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News Story
Updated: 06/18/2014 12:22:02AM

Talk and walk with Florida Master Naturalists

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ARCADIAN PHOTO BY AL SMOKE

Morgan Park will be the site of the first Nature Walk. The main trail is paved and fully handicap accessible. Several interpretive signs along the trail provide information on native plants and animals.

ARCADIAN PHOTO BY AL SMOKE

The ecosystem of the park is hydric hammock — cabbage palms, oak and water hickory dominate this riparian zone that is at times seasonally wet.

ARCADIAN PHOTO BY AL SMOKE

Recent rains have left areas along the trail wet, and evidence of wild hog damage is found throughout the park. Though the paved trail was covered in water in some areas, we were able to walk in sneakers without getting our feet wet. Some of the non-paved areas may be impassable.

ARCADIAN PHOTO BY AL SMOKE

A sturdy bridge crosses a seasonal stream. Park trails are closed to motorized vehicles, except approved handicap carts.

ARCADIAN PHOTO BY AL SMOKE

A seasonal stream flows with tannin rich water. The park closes at sundown, but we are sure it comes alive with night sounds.

ARCADIAN PHOTO BY AL SMOKE

View of the Peace River looking upstream from Morgan Park. The river is running at its seasonal high level.

ARCADIAN PHOTO BY AL SMOKE

An asssortment of lichens and air plants garnish a twig found on one of the park benches. These plants look totally different when not engorged with water, and are designed to survive drought.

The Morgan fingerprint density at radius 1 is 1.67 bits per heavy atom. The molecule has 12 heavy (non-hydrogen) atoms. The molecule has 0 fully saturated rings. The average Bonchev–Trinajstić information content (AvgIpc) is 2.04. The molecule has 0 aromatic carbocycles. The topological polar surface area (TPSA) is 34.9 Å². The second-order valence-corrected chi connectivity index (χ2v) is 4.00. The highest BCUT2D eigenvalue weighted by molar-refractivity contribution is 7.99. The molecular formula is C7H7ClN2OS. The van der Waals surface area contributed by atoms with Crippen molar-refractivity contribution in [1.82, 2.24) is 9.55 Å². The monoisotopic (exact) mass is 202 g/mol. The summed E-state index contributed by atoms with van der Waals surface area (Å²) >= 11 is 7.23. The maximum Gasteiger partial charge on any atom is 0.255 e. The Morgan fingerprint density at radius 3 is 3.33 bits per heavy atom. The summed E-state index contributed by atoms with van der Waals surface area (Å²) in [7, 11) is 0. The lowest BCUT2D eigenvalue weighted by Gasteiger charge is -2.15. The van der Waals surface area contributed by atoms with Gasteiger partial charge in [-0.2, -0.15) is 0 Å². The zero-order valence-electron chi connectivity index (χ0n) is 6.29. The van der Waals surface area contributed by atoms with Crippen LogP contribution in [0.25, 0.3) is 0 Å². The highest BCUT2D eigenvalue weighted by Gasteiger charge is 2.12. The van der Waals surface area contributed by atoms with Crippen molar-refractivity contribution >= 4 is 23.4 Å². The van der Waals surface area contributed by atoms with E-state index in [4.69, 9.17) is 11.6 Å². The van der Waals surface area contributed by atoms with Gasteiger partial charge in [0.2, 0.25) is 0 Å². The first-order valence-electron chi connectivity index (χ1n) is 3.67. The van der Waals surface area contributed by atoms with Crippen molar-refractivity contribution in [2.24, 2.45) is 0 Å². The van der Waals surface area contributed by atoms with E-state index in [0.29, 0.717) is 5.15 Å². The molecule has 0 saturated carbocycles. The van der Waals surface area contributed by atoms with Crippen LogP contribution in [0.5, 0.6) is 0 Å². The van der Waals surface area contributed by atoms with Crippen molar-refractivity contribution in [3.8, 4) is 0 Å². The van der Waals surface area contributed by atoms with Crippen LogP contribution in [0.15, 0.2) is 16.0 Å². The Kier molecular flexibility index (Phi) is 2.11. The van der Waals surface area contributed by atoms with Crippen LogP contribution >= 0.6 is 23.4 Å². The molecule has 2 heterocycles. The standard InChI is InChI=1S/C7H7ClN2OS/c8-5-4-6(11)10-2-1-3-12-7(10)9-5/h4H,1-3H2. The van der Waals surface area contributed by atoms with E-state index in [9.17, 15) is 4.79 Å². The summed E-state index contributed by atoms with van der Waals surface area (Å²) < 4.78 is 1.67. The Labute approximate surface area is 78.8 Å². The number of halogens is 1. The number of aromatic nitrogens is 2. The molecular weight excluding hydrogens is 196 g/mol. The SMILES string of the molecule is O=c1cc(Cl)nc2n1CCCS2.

ARCADIAN PHOTO BY AL SMOKE

American beautyberry is just coming into its fall splendor. The purple berries are relished by wildlife.

ARCADIAN PHOTO BY AL SMOKE

A large chicken mushroom, Polyporus sulfurous, on an old oak near the parking lot. This mushroom is edible and is considered choice.

ARCADIAN PHOTO BY AL SMOKE

A large chicken mushroom, Polyporus sulfurous, on an old oak near the parking lot. This mushroom is edible and is considered choice.

ARCADIAN PHOTO BY AL SMOKE

Red lichen on an oak tree trunk is surrounded by the heart-shaped leaves of air potato, an invasive plant. The park could benefit from some citizen TLC in removal of exotic species.

ARCADIAN PHOTO BY SUSAN E. HOFFMAN

Gil MacAdam points out shoestring fern growing on a sabal palm at the Environmental Learning Lab.

By Karen Smoke

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Beginning Sept. 11, the Florida Master Naturalist program will begin offering a series of talks and walks on the nature and ecology of DeSoto County. The program is offered under the aegis of the University of Florida IFAS (Institute of Food and Agricultural Sciences) Extension Service. All of the talks and walks are free and open to the public. Monthly talks are scheduled for Wednesday mornings at 10 a.m. at DeSoto County Library. The walks will take place on various days after each program. Jerry and Linda Waters are organizing the program. You can pick up a schedule at the library, or email Lndwtrs@gmail.com for the e-flyer, or call 941-350-1337. Or contact DeSoto County Extension at 863-494-4846.

The programs will appeal to anyone with a curiosity about nature and interest in learning more about our Florida environment. Whether you are a Florida native or a newcomer, there is always something new to learn about our natural world. Enjoy the talks and slide shows at the library, then put on your hiking shoes and take a walk with these folks. You will see much more than you would by going out alone. The events would also be great for home-schooled youth interested in learning about the Florida environment.

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